Though a drive in the countryside provides beautiful scenery, rural roads are potentially the deadliest. Rural driving can present hazards for motorists, such as narrow roads, unexpected turns, dips and other distractions. Combine this with high-speed driving and sharing the roads with slow-moving farm machinery, and it is easy to see that accidents can occur. Whether you’re a native of a rural area or rarely acquainted, it is important to know how to stay safe on country roads.
"If you are used to driving in busy metropolitan areas, rural roads may seem almost harmless; however, there are many dangers associated with driving on back roads."
Speed limits, not targets
Those who frequently drive in urban areas may be familiar with driving at the speed limit. Rural roads require different driving skills because there are many changing conditions. You should be aware of road signs that warn of upcoming sharp bends. Assess your speed and adjust it accordingly when you see a bend. Easing off the accelerator earlier is a safer option than slamming on the brakes. Not only is this less demanding on your car, but is a smoother technique to adjust your gears.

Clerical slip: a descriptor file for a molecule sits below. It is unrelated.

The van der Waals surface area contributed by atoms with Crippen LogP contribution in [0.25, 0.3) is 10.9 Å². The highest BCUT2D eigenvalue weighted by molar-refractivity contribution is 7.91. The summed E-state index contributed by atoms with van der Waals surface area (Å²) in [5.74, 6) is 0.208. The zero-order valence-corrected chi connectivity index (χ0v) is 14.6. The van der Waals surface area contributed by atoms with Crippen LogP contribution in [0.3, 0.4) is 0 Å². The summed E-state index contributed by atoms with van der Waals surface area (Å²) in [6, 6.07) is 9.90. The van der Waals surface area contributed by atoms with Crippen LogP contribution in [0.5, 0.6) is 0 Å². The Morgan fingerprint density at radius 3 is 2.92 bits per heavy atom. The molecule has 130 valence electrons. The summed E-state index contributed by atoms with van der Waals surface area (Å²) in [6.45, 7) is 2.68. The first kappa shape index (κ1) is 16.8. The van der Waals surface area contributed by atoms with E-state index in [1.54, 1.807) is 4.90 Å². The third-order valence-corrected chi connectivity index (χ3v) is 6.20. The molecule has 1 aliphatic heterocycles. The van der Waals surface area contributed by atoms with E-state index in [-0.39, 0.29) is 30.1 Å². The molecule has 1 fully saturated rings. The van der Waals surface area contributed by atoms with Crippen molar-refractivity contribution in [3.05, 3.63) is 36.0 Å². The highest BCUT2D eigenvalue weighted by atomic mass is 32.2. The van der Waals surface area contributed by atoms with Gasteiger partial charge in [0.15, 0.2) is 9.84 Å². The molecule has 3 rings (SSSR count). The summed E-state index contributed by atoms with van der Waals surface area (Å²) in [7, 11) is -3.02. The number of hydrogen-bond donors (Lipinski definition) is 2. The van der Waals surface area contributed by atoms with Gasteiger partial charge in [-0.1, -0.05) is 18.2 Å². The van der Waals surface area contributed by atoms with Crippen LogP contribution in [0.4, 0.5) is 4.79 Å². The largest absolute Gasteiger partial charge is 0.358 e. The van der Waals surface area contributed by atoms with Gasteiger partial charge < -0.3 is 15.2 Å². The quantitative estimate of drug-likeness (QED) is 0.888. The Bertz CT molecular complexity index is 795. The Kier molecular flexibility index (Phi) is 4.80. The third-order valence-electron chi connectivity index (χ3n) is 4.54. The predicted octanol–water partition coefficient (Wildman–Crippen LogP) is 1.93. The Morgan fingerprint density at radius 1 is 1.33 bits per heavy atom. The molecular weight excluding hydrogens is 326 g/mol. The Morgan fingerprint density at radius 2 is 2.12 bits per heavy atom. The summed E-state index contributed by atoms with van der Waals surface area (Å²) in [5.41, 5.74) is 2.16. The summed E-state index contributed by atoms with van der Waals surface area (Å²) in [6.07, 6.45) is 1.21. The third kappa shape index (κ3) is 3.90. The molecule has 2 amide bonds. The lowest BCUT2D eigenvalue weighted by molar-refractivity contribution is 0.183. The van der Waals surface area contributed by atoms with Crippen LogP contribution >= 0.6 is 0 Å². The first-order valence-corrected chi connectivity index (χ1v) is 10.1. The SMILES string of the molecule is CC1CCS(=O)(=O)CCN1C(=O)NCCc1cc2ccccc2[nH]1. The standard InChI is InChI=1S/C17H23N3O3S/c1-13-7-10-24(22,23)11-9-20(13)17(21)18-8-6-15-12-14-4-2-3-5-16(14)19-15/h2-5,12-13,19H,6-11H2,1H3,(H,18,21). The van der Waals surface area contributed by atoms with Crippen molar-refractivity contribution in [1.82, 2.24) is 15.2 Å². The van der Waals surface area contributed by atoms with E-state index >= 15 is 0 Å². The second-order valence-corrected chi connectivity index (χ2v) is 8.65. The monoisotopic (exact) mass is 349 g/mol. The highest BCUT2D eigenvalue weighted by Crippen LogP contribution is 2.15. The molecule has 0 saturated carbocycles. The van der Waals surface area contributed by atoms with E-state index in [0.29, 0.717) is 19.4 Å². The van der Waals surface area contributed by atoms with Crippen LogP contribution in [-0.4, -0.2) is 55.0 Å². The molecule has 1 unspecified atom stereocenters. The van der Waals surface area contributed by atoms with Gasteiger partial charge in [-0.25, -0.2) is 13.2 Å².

Allow plenty of stopping distance
You should always drive at a speed that allows you to stop in the upcoming distance. This speed should also consider that rural roads can often be covered with overgrown shrubberies.
If you are driving behind slow-moving farm machinery or animals, you’ll need to be patient. Tractors are often going short distances and will leave the road soon enough. Be on alert for tractors turning into fields and that one with a trailer will pull over to the left first to negotiate the turn.
Driving on country roads requires different demands than urban and residential areas. By staying alert and conscious of speed and road conditions, drivers can help keep rural areas safe.